Moral Panic 2.0: the era of progressive censorship

Calls for ‘dangerous’ art to be banned are now made by liberals.

Jacob Mchangama

Topics Culture

Moral panics used to afflict those of a conservative disposition. They would typically protest displays of modern art, music and literature deemed offensive to religious feelings and traditional moral values. When James Joyce’s Ulysses was published in 1922, an article in the Quarterly Review stated: ‘From any Christian point of view this book must be proclaimed anathema, simply because it tries to pour ridicule on the most sacred themes and characters in what has been the religion of Europe for nearly two thousand years. And this is the book which ignorant French critics hail as the proof of Ireland’s re-entry into European literature!’

But over the past couple of decades, the nature of moral panics has changed. We are now in the era of Moral Panic 2.0. It’s no longer concerned social conservatives doing the moral panicking — it’s progressive liberals. A prime example of progressive liberal outrage was the anti-racist protest against Exhibit B at the Barbican Centre in London at the end of last year. Moral panic also prompted the authorities in Clacton-on-Sea, Essex, to remove a Banksy mural depicting pigeons waving anti-immigrant placards at a lone swallow. Of course, just as Exhibit B was critical rather than supportive of racism, so the Banksy mural mocked rather than supported anti-immigrant sentiments — not that that stopped the progressive censors.

Unfortunately, outbreaks of Moral Panic 2.0 are not limited to the UK. Last August, Danish performance-art group Global Stories was scheduled to perform Through Different Eyes at the Malmö Festival in Sweden. The central idea of Through Different Eyes is to invite members of the public to change their ethnicity, race or gender using make-up and then to experience the reactions from other people. While the idea behind it was to ‘celebrate diversity’ and ‘combat discrimination’, more than 200 Swedes were so offended by the idea that they successfully petitioned the festival to cancel the performance.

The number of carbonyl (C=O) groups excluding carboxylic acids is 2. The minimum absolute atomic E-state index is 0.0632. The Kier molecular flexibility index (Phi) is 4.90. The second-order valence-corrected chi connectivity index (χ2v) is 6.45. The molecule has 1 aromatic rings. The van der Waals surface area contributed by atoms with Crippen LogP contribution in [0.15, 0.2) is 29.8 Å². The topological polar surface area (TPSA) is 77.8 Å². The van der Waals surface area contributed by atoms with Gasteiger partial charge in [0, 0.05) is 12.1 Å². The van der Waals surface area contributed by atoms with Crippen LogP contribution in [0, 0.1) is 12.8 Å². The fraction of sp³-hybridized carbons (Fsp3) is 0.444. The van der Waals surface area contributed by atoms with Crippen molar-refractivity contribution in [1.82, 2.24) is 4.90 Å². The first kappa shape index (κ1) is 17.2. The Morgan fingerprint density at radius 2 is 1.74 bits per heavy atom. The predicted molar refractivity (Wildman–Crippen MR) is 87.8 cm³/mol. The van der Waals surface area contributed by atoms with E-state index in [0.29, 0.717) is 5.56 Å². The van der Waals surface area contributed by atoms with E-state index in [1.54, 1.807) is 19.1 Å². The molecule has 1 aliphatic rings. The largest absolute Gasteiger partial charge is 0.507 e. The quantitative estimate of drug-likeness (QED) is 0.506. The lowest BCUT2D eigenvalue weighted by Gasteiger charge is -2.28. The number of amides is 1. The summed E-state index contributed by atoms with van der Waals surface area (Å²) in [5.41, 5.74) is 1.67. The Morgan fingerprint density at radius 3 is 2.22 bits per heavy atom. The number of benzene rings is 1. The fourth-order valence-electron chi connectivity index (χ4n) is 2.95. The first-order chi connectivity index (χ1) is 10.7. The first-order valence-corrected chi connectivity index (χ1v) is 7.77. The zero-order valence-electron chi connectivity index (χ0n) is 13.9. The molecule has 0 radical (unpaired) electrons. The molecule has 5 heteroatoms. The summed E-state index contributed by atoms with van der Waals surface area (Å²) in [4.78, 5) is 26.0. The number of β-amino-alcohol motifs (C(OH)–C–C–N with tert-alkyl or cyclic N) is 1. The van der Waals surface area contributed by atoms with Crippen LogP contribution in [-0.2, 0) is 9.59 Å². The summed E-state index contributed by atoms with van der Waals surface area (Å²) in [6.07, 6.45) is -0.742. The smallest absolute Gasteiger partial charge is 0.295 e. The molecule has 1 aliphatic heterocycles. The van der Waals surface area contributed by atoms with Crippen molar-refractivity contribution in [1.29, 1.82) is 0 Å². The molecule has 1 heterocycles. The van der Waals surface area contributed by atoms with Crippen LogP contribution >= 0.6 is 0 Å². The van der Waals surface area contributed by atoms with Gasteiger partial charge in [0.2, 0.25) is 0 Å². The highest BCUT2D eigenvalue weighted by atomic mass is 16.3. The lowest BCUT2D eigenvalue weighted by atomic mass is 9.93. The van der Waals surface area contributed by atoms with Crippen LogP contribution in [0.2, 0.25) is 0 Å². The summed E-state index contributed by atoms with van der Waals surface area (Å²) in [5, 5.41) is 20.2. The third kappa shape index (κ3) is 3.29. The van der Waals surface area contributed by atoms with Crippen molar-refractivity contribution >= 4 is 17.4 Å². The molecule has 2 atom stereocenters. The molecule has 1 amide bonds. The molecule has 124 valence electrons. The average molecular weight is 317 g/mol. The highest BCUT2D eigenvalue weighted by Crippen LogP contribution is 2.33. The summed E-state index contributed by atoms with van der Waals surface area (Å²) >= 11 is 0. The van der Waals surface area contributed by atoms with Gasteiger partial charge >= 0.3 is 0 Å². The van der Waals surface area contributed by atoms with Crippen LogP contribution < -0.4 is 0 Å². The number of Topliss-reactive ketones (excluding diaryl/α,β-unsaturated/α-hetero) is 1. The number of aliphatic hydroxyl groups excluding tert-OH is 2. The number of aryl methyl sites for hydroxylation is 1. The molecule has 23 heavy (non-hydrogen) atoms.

The demand from non-state actors to censor offensive art is the tragicomic enactment of a cartoon by Wiley Miller, entitled ‘The politically correct school for comprehending the arts’. This fictional school is based on three principles: ‘Step one: Misinterpret; step two: Proclaim offence; step three: Get it banned.’ This is precisely the logic that has allowed Moral Panic 2.0 to move from activism into the courtroom. In 2012, for example, a Congolese man asked Belgian courts, albeit unsuccessfully, to ban the cartoon book Tintin in the Congo on account of its racist and stereotypical presentation of the black Congolese population.

While this Belgian activist failed to solicit the law to his cause, Swedish anti-racist activists were more successful. In July 2014, Swedish police raided an art gallery, seized several offensive artworks and arrested the artist — notorious provocateur Dan Park — as well as the gallery owner, and charged them with defamation and violating Sweden’s hate-speech laws. On 19 August, Park was sentenced to six months in prison, while the gallery owner received a suspended prison sentence. Just for good measure, the court also ordered the offending artworks to be destroyed. The court said that Park ‘had an obligation to avoid being gratuitously offensive to others’. Clearly thinking Park’s incarceration was insufficiently punitive, on New Year’s Day a group of masked men, alleged to be ‘anti-fascists’, beat him up. The attack on Park shows that, all too often, today’s insistence on ‘tolerance’ is really a rallying cry for intolerance.

Park’s artworks could be considered offensive to just about all groups, including Catholics, Roma, Muslims, Jews and blacks. One of his art posters included the words ‘Hang on Afrofobians’ and a picture of a number of prominent Swedish anti-racist activists with ropes around their necks, as well as a placard with the words ‘Gypsy crime is a good thing’. But while each of the posters can be seen as racist, bigoted and offensive, they also function as a sarcastic commentary on current events and a criticism of what Park believes to be the culture of excessive political correctness based on hypocrisy and double standards.